The causes of truancy are parental neglect, either through ignorance, selfishness, or intemperance; bad environment, including cigarette companions; physical or mental defects;
desire to work, a commendable boy-activity in the line of selfsupport; or poor teaching and poor management.
The treatment of truancy is first through earnest effort at cooperation with the home, assignment to a specially strong and enthusiastic teacher, or transfer to another school. If these efforts fail, the truant is committed by the Judge of the Juvenile Court to the Truant or Parental School. The Parental School, located in Queens, has 107 acres of land, an administration building, and cottages to accommodate six families of 32 boys each. Several additional buildings are to be erected in the near future, and shops are to be equipped for the teaching of several trades. The boys are now taught farming and gardening, printing, tailoring, laundering, and breadmaking.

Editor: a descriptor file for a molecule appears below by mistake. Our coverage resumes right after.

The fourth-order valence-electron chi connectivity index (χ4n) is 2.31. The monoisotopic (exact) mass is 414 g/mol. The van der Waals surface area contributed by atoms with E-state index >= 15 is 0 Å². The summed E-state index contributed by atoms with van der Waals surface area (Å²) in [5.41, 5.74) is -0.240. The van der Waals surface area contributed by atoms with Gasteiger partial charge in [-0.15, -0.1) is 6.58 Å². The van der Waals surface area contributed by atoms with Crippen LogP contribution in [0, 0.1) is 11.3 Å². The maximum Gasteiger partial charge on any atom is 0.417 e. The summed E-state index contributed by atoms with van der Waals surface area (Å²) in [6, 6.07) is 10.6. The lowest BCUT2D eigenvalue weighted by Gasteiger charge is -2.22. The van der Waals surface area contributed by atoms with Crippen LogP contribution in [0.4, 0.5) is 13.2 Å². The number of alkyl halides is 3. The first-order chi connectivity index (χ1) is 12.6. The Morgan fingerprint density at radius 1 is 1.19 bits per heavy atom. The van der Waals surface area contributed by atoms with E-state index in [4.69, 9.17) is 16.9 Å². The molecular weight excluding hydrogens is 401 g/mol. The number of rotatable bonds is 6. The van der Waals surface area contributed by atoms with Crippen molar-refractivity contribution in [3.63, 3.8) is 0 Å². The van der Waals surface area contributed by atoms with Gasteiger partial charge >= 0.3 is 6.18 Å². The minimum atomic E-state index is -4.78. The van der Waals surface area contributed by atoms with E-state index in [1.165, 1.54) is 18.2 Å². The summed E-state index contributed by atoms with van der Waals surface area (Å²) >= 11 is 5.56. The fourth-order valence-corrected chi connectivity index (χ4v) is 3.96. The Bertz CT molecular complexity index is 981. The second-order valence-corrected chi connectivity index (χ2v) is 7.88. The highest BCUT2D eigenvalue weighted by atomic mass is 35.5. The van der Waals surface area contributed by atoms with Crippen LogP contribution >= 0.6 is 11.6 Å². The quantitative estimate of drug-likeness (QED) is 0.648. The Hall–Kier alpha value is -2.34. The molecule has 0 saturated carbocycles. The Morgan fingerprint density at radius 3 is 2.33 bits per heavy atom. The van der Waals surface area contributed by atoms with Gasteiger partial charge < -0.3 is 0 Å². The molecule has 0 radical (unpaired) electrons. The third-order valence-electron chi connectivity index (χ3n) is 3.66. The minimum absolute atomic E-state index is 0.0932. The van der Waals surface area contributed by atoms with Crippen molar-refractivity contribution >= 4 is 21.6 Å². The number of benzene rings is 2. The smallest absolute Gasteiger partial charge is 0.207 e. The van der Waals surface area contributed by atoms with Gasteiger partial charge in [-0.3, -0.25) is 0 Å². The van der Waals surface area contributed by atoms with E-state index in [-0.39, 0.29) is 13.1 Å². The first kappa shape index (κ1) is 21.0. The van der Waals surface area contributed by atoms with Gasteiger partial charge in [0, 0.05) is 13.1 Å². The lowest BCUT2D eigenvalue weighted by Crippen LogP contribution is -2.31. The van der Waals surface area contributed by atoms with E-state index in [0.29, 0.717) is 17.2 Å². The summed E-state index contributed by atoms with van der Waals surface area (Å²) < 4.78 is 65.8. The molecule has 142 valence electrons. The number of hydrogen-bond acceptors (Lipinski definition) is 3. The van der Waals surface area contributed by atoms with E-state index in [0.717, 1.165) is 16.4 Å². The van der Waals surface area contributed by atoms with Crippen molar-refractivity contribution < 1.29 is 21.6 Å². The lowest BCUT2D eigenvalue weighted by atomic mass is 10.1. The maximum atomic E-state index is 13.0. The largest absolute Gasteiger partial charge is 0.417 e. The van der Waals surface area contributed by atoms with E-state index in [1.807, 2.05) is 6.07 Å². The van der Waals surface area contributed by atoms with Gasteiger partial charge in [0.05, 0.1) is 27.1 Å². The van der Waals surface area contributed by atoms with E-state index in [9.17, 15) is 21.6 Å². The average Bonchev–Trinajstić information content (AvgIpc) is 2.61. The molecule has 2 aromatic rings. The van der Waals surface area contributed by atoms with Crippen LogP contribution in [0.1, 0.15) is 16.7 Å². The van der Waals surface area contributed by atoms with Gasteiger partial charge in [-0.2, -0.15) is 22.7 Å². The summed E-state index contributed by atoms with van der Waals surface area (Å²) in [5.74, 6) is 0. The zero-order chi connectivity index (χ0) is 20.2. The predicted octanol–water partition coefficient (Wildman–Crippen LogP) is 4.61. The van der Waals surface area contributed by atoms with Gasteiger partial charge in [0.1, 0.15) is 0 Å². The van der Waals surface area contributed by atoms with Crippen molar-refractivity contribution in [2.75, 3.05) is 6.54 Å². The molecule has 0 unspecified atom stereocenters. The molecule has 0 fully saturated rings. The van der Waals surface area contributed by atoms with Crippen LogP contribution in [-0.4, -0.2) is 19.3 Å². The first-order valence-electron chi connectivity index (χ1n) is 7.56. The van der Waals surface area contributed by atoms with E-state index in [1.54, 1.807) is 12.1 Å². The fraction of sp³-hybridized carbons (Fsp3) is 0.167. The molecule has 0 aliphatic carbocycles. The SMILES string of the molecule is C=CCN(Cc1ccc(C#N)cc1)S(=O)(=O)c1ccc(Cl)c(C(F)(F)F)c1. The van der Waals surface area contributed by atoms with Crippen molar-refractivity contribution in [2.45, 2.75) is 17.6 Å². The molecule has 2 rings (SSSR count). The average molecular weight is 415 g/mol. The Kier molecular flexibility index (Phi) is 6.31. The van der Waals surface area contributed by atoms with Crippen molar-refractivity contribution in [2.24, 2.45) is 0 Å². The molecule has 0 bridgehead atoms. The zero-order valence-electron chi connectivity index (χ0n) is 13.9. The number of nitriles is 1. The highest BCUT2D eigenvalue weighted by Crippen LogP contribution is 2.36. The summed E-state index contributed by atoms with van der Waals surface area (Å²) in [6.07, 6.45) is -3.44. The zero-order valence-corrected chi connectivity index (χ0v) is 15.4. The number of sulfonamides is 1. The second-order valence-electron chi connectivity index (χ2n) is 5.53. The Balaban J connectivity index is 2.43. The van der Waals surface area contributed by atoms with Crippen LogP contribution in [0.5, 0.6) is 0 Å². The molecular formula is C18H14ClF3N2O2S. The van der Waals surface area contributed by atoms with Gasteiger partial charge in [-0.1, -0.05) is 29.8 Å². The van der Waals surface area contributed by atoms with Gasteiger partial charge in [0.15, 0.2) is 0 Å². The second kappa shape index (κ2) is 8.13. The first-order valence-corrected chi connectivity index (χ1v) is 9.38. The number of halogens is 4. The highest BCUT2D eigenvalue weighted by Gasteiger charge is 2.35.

The Brooklyn Truant School has 14 acres of land, and accommodates 165 boys; the Manhattan Truant School accommodates 60 boys. The maximum commitment to either school is two years.